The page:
This World, Then the Fireworks
When you watch a movie, is there always a giveaway about how intentional a level of incompetence is? What I mean is, at what point does the appearance of satire or parody drift off into the area of just plain old dreadful?
Unless you were in the director’s brain while he was on set, there’s no way to know for sure. Any individual image could either be a worn out cliché or a sharp mocking of filmmakers — with no creativity whatsoever. The only way for us to properly hazard a guess is to compare the director’s films to each other. Do they share a style or point of view that signals whether or not they knew what they were doing?
That conundrum is never more relevant than in Michael Oblowitz’s This World, Then the Fireworks, an adaptation of one of noir king Jim Thompson’s final short stories. The story was published 28 years posthumous. And part of that might have to do with its downright sleazy content, over and above the standard sociopathic protagonist in a Thompson story (The Getaway, The Grifters). Oblowitz was coming off commercials and music videos. So quick bits of style were already in his repertoire, which accounts for This World’s 1990s version of a 1950s small town. It doesn’t explain why so much of the film is scattered and distracted, with plot points showing up far after they’ve been dealt with, nasty bits of macabre violence, and then a sudden shift to a solemn introspective tone.
It’s probably not fair to compare This World, Then the Fireworks to Oblowitz’s later films. But if there’s a hint as to the narrative and editing messiness, it’s the two direct-to-video Steven Seagal films he directed in 2003, Out for a Kill and The Foreigner. Both, even for Seagal’s low standards, are more than slapped together and incoherent, they are frankly unwatchable. The works have none of the unintentional humor that is a staple of Seagal’s DTV phase.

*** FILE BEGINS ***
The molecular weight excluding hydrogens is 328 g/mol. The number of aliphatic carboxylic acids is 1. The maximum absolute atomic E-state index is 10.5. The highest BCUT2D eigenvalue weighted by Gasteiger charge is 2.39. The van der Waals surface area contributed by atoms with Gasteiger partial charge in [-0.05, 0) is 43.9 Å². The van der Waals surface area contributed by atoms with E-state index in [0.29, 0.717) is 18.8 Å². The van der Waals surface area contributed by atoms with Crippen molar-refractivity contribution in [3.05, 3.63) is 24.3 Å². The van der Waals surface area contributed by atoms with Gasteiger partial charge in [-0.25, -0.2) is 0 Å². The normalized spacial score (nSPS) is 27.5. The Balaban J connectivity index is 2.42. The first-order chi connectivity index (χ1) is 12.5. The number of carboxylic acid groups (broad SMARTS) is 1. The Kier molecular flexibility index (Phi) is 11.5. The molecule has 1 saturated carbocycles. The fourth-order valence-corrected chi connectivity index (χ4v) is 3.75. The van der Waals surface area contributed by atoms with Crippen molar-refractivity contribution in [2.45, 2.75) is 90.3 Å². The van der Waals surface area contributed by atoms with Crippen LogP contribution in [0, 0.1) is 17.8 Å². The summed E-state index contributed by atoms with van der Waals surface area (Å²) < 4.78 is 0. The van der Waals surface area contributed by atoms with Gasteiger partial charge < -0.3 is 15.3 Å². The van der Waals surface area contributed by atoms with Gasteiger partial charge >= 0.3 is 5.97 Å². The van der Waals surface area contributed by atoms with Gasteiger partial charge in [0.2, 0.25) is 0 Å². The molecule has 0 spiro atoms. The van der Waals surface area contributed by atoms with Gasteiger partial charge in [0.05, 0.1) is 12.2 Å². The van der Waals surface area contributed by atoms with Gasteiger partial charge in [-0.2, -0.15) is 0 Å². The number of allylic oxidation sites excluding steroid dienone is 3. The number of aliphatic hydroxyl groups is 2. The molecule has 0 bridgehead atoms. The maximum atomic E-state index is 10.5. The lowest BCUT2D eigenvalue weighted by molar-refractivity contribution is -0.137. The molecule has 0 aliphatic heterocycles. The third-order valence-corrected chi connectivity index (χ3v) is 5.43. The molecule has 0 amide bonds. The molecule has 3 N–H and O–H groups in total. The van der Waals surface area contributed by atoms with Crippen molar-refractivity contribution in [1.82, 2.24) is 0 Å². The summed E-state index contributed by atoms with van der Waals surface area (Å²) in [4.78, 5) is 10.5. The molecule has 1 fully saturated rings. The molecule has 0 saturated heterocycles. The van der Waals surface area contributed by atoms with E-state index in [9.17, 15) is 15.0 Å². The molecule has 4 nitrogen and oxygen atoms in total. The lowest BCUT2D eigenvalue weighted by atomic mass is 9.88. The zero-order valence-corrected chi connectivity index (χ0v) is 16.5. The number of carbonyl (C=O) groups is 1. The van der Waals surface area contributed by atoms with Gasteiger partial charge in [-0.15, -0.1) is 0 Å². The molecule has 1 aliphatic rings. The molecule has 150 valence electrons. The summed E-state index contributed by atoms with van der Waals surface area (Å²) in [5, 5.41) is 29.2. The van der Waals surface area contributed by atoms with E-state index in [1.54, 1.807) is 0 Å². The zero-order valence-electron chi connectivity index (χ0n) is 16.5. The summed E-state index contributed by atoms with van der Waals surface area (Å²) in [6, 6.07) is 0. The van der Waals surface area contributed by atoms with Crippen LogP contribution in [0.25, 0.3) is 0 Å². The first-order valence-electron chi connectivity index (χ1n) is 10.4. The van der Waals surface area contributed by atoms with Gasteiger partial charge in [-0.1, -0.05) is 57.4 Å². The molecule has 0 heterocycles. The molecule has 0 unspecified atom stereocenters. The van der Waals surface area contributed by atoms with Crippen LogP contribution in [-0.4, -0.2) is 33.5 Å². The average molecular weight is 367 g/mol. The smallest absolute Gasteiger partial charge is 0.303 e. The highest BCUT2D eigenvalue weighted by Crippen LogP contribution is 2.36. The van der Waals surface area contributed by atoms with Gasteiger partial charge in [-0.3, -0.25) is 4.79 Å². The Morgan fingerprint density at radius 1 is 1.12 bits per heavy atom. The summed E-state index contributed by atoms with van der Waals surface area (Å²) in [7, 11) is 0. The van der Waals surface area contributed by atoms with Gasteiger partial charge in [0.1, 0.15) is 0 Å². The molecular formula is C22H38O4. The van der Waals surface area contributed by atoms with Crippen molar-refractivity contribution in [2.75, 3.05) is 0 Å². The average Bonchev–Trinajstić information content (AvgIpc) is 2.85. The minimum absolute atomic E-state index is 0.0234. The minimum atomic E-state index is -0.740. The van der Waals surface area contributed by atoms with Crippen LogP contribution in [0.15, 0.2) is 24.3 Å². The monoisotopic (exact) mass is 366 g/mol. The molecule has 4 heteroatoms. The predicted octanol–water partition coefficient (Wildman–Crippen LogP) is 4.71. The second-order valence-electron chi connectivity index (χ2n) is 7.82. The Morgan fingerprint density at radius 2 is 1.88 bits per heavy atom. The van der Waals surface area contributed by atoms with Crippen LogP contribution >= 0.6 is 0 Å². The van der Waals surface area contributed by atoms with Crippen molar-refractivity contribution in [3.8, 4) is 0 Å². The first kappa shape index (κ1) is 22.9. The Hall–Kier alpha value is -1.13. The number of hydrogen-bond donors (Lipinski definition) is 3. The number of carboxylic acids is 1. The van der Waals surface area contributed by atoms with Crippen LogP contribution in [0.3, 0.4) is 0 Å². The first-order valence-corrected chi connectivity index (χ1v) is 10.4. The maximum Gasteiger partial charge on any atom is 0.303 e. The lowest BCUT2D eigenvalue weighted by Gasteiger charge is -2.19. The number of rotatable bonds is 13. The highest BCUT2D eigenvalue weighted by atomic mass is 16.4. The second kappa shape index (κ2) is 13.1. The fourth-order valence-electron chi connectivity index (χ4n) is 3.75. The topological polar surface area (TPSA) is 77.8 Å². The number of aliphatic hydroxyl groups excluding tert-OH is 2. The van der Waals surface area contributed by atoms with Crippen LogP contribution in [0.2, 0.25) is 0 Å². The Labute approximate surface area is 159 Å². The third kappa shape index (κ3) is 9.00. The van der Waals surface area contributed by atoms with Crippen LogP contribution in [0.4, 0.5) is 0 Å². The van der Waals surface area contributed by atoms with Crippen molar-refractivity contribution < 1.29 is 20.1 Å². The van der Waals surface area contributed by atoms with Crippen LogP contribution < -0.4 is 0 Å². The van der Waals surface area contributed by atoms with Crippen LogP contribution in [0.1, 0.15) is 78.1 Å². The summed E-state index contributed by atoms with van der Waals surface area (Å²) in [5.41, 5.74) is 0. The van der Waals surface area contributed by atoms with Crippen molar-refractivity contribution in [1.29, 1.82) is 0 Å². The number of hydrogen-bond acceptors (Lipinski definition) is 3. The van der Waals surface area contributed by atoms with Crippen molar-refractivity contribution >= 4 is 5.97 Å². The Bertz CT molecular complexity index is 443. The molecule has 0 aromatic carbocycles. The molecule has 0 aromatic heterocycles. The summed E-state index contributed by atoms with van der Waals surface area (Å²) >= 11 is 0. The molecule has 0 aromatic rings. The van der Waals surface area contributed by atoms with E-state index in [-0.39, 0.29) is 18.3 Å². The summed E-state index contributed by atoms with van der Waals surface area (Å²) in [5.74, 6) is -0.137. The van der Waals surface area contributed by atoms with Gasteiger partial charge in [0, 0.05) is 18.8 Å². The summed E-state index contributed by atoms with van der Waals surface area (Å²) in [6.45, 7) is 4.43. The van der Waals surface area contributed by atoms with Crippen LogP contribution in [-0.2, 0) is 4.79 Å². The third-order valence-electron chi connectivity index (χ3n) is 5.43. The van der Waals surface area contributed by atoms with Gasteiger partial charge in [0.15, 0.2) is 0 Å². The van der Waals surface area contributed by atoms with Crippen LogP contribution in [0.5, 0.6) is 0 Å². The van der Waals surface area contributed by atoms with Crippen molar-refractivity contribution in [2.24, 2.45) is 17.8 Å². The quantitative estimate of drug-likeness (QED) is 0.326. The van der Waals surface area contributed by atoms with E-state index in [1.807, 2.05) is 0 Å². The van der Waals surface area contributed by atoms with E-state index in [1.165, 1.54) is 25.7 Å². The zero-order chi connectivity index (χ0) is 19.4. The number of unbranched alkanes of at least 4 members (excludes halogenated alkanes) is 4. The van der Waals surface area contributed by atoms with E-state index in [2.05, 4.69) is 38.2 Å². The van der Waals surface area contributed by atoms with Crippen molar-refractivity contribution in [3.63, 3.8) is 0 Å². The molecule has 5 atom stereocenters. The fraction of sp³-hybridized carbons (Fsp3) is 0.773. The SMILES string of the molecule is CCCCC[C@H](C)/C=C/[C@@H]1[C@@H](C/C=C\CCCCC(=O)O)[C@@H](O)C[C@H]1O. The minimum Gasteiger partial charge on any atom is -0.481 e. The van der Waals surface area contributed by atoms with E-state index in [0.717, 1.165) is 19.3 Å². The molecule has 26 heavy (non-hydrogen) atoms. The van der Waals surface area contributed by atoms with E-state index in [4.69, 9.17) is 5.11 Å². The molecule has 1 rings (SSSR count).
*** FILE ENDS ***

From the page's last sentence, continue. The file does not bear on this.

In This World, Then the Fireworks you can see inklings of the habits that he went all out on in Oblowitz’s Seagal era, even if a lot of it plays like straight humor (“She’d been sorely undernourished and frequently raped”). So the dry amusement of the Thompson story that should have crept to the forefront won’t occur to you until later. For instance, the lead actors Billy Zane and Gina Gershon play characters — twins — who are beyond immoral. The twins never turn their noses up at a scheme or a murder, and yet they still live with their ailing mother (Rue McClanahan). Hell, Gershon’s character, a divorced prostitute, still shares a wall with her mother.
All of this material was basically covered in Norman Mailer’s Tough Guys Don’t Dance, which is similarly overheated and ludicrous. But Mailer’s misogyny and self-seriousness is all over his film, and Oblowitz is more than happy to give us Zane floating from moralizing to laughing to crying — often within the same sentence — which, supposedly, makes him irresistible to women. [Is it any wonder that Zane took a producing credit? The whole movie is an ode to his oily good looks and charm.] Gershon vamps and vamps; her curly Joker lips have never seemed more appropriate considering they do all the work that the screenplay does not. Sheryl Lee, as the cop who Zane is scamming and sleeping with gives such a terrible performance that is simultaneously absolutely perfect.
Oblowitz’s hardboiled-noir shortcuts and flashy contrast-heavy photography help out the actors, because they mean a character — such as an overweight private detective following Gershon — already looks like a frog before we seem him practically ribbit when he’s flummoxed. The style is almost Coen Brothers in its approach, using noir and standard caricatures for the humor. Except Oblowitz takes the whole thing very seriously; which, in the end, makes no difference because the movie is just as odd and as it is funny.